If you’ve ever used kue before, you’ll notice its callback based. What happens if you loose that callback? Well, that job will stall your worker and remain “active” until the next time you restart your worker.

Have you also noticed that failed and completed jobs take up redis’ memory space? That’s not good either especially if you have a small Redis memory instance. You also want Redis to be the least CPU intensive part of your application too.

Why do we need the other queue states too? I find those completely redundant to have. The only ones I care about is how many jobs are waiting to be executed and which ones are being executed. Everything else can be stored in my text logs for me to take a look at later.

Here’s a little snippet of how I’ve been able to resolve these problems. I do assume that you have some sort of external logging service such as Papertrail and that you do not really care about the output of the job that you are running.

If you’ve also noticed, async errors are not caught well within promises and will cause Kue or your worker to crash. When that happens any other job that is processing with it now goes into limbo or an inactive state. Kue finally documented several ways on how to keep this from happening. In my method, I do a hybrid of both and wrap it with a Promise and a domain.

var kue = require('kue');
var jobs = kue;
var Promise = require('bluebird');
var winston = require('winston');
var domains = require('domains');

// cleanup every job that has completed
// since we don't really care about the data
jobs.on('job complete', function(id) {
  kue.Job.get(id, function(err, job) {
    if (job) {

// Every job that you register is wrapped
// with this function and executed by a
// promise wrapper instead.
function registerJob(processName, processFn){
  // "4" is the concurrency, or how many of this job
  // can run at a time.
  jobs.process(processName, 4, function(job, done) {
      // gives you the ability to do "this" calls
      .then(function() {
        winston.info('[worker] job started', {
          type: job.type,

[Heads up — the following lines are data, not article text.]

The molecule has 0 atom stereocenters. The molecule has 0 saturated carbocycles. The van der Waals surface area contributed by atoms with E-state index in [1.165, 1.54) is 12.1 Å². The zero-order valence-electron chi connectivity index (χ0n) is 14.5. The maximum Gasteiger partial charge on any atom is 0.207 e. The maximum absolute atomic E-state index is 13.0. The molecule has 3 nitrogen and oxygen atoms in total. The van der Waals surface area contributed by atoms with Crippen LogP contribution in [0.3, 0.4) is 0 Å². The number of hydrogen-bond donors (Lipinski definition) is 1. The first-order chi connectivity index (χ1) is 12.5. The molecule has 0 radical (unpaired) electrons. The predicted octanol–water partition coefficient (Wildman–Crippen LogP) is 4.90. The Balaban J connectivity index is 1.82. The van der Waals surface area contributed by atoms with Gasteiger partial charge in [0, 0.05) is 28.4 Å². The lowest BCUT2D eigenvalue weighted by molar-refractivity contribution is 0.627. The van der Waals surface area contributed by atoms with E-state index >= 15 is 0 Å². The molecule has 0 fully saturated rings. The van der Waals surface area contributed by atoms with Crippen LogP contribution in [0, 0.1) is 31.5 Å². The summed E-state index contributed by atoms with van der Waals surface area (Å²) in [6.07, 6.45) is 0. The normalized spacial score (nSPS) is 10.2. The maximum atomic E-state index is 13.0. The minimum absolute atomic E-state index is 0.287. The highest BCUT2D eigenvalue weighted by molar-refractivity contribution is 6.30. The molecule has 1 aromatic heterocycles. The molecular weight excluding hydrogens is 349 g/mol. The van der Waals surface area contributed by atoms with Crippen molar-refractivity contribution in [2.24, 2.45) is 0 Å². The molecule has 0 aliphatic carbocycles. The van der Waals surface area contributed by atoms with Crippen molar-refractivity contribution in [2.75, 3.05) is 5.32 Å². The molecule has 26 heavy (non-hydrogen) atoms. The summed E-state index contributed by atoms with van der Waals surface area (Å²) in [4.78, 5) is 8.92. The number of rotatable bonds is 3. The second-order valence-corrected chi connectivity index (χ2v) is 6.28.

// the time it took for your job to actually
          // get executed
          ttl: Date.now() - job.created_at + 'ms'
      .then(function() {
        this.start = Date.now();
        // Promise vs. non-promise
        if (processFn.length !== 1) {
          // we wanna wrap non-promise async calls
          // with domains cause if it throws an
          // error that'll cause the thread to crash
          // we want to make sure that does not happen
          // and that we continue processing
          return new Promise(function(resolve, reject) {
            var d = domain.create();
            d.on('error', function(err) {
              return reject(err);
            d.run(function() {
              processFn(job, function(err) {
                if (err) return reject(err);
                return resolve();
        } else {
          // note that we don't need domains here
          // cause I hope you're using promises
          // the right way
          return processFn(job);
      .then(function() {
        winston.info('[worker] job finished', {
          type: job.type,
          // this tells us how long it took
          // to run the job.
          duration: Date.now() - this.start + 'ms'
          // data: job.data
      // catch all the errors that have been
      // produced by our job or the overlying
      // promise
      .catch(function(err) {
        winston.error('[worker] job failed', {
          type: job.type,
          data: job.data
      // even if we fail, done is called EVERY time
      .finally(function() {